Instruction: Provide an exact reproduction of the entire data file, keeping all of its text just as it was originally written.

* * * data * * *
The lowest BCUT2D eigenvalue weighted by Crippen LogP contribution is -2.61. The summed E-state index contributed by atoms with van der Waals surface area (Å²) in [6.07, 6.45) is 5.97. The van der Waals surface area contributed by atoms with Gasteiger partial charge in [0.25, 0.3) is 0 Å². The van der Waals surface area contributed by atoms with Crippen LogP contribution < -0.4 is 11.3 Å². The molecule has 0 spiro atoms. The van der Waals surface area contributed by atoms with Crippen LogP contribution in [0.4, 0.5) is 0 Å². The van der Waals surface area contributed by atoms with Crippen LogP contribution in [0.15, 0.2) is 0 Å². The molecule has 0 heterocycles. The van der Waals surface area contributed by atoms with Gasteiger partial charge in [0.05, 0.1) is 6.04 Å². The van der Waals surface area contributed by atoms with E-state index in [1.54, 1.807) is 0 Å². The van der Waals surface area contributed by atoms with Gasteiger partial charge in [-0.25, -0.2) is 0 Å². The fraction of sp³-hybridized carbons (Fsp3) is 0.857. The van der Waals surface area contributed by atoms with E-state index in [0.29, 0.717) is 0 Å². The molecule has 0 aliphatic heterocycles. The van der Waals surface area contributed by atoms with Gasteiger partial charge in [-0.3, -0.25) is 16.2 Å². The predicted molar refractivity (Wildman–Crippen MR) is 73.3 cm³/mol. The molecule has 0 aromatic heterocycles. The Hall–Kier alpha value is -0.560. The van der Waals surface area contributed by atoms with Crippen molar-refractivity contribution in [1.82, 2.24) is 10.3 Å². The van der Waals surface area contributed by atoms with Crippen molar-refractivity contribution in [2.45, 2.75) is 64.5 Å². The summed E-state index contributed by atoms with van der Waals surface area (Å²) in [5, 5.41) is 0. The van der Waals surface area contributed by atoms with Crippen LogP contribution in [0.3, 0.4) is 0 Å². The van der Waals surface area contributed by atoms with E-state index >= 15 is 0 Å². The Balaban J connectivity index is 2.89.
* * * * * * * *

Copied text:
The lowest BCUT2D eigenvalue weighted by Crippen LogP contribution is -2.61. The summed E-state index contributed by atoms with van der Waals surface area (Å²) in [6.07, 6.45) is 5.97. The van der Waals surface area contributed by atoms with Gasteiger partial charge in [0.25, 0.3) is 0 Å². The van der Waals surface area contributed by atoms with Crippen LogP contribution < -0.4 is 11.3 Å². The molecule has 0 spiro atoms. The van der Waals surface area contributed by atoms with Crippen LogP contribution in [0.4, 0.5) is 0 Å². The van der Waals surface area contributed by atoms with Crippen LogP contribution in [0.15, 0.2) is 0 Å². The molecule has 0 heterocycles. The van der Waals surface area contributed by atoms with Gasteiger partial charge in [0.05, 0.1) is 6.04 Å². The van der Waals surface area contributed by atoms with E-state index in [1.54, 1.807) is 0 Å². The van der Waals surface area contributed by atoms with Gasteiger partial charge in [-0.25, -0.2) is 0 Å². The fraction of sp³-hybridized carbons (Fsp3) is 0.857. The van der Waals surface area contributed by atoms with E-state index in [0.29, 0.717) is 0 Å². The molecule has 0 aliphatic heterocycles. The van der Waals surface area contributed by atoms with Gasteiger partial charge in [-0.3, -0.25) is 16.2 Å². The predicted molar refractivity (Wildman–Crippen MR) is 73.3 cm³/mol. The molecule has 0 aromatic heterocycles. The Hall–Kier alpha value is -0.560. The van der Waals surface area contributed by atoms with Crippen molar-refractivity contribution in [1.82, 2.24) is 10.3 Å². The van der Waals surface area contributed by atoms with Crippen molar-refractivity contribution in [2.45, 2.75) is 64.5 Å². The summed E-state index contributed by atoms with van der Waals surface area (Å²) in [5, 5.41) is 0. The van der Waals surface area contributed by atoms with Crippen LogP contribution in [0.3, 0.4) is 0 Å². The van der Waals surface area contributed by atoms with E-state index >= 15 is 0 Å². The Balaban J connectivity index is 2.89.